The latest rating of the Nigerian economy by the global rating agency, Fitch, which acknowledged the reforms being undertaken by the President Goodluck Jonathan administration in the power and agricultural sectors as well as growing investors’ confidence in the economy, has been received with satisfaction by the presidency.
The agency had on Wednesday affirmed Nigeria’s long-term foreign and local currency, Issuer Default Ratings, IDR and senior unsecured bond ratings at ‘BB-’ and ‘BB’ respectively with a stable outlook to the Nigerian economy.
The Presidency in its reaction to the report on Thursday stated that the rating was an attestation to the success story of the President’s socio-economic blueprint as spelt out in the Transformation Agenda.
Dr. Doyin Okupe, the Senior Special Assistant to the President on Public Affairs had in a statement said the rating was indeed gratifying.
According to him, it was pleasing that the rating agency acknowledged the robustness of Federal Government’s fiscal policies, which he noted had among others, ensured that the inflation rate declined to eight per cent; the lowest in five years, as well as ensured that the country successfully avoided “exogenous shocks,” which could have occurred as a result of severe flooding in most parts of the country last year coupled with the terrorist activities of Boko Haram in some parts of the North.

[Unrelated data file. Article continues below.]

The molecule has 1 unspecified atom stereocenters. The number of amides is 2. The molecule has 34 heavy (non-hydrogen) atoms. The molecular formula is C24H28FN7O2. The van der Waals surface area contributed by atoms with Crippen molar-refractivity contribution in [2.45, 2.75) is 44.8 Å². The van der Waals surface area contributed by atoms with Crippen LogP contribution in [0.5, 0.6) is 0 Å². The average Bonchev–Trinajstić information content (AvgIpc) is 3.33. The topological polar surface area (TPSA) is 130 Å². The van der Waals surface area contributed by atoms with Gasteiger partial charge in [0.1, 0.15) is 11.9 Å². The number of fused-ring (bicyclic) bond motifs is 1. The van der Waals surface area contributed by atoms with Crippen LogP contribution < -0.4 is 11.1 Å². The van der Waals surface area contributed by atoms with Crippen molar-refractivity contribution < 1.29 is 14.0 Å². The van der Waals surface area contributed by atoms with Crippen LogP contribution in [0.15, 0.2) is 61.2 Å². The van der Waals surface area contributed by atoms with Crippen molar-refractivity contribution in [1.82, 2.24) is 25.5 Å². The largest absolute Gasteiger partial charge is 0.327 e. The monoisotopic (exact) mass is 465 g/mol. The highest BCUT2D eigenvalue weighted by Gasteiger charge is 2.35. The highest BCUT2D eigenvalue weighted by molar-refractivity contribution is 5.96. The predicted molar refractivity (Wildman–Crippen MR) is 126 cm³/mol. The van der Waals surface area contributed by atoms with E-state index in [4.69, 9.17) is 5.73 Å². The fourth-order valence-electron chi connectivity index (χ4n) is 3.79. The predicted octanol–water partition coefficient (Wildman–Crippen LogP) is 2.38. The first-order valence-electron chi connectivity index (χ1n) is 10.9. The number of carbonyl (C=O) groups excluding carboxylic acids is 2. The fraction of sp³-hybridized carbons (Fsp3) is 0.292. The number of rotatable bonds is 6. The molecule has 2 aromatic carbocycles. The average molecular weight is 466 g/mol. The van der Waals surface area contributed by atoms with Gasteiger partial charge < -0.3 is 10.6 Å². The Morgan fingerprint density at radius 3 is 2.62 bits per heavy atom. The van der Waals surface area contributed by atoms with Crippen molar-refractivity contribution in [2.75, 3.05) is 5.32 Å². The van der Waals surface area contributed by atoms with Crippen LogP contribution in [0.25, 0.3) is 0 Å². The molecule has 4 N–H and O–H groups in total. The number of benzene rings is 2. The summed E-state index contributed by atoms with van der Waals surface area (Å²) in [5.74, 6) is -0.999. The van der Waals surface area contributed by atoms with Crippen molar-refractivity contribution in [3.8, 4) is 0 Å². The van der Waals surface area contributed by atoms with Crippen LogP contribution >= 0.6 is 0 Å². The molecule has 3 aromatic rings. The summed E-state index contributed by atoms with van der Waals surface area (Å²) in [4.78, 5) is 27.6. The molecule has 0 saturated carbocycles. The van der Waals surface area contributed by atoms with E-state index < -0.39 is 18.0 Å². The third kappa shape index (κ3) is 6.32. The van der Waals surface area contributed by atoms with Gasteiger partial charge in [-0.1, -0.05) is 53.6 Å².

Okupe said, “The Fitch report, which is consistent with other global rating agencies’ verdict on the Nigerian economy, also indicate that the non-oil sector is recording appreciable growth in line with the policy framework of the Transformation Agenda and that Nigeria’s sovereign and overall external balance sheets, current account surplus, debt service ratio and external liquidity are all stronger than the BB category Medians.”
The presidential aide further stated that the volume of investments coming into the country in the last two years, especially in critical sectors was confirmed by the latest ratings just as he noted that the painstaking and transparent execution of critical components of the power sector road map launched by Mr. Jonathan in August 2010, has been lauded by economic experts and analysts, who described it as one of the largest singular privatisation exercises in the world.
Okupe added that the successful privatization of the Power Holding Company of Nigeria, PHCN, which yielded $3bn and had suffered various set-backs in previous years, had effectively put Nigeria on a steady path to uninterrupted power supply.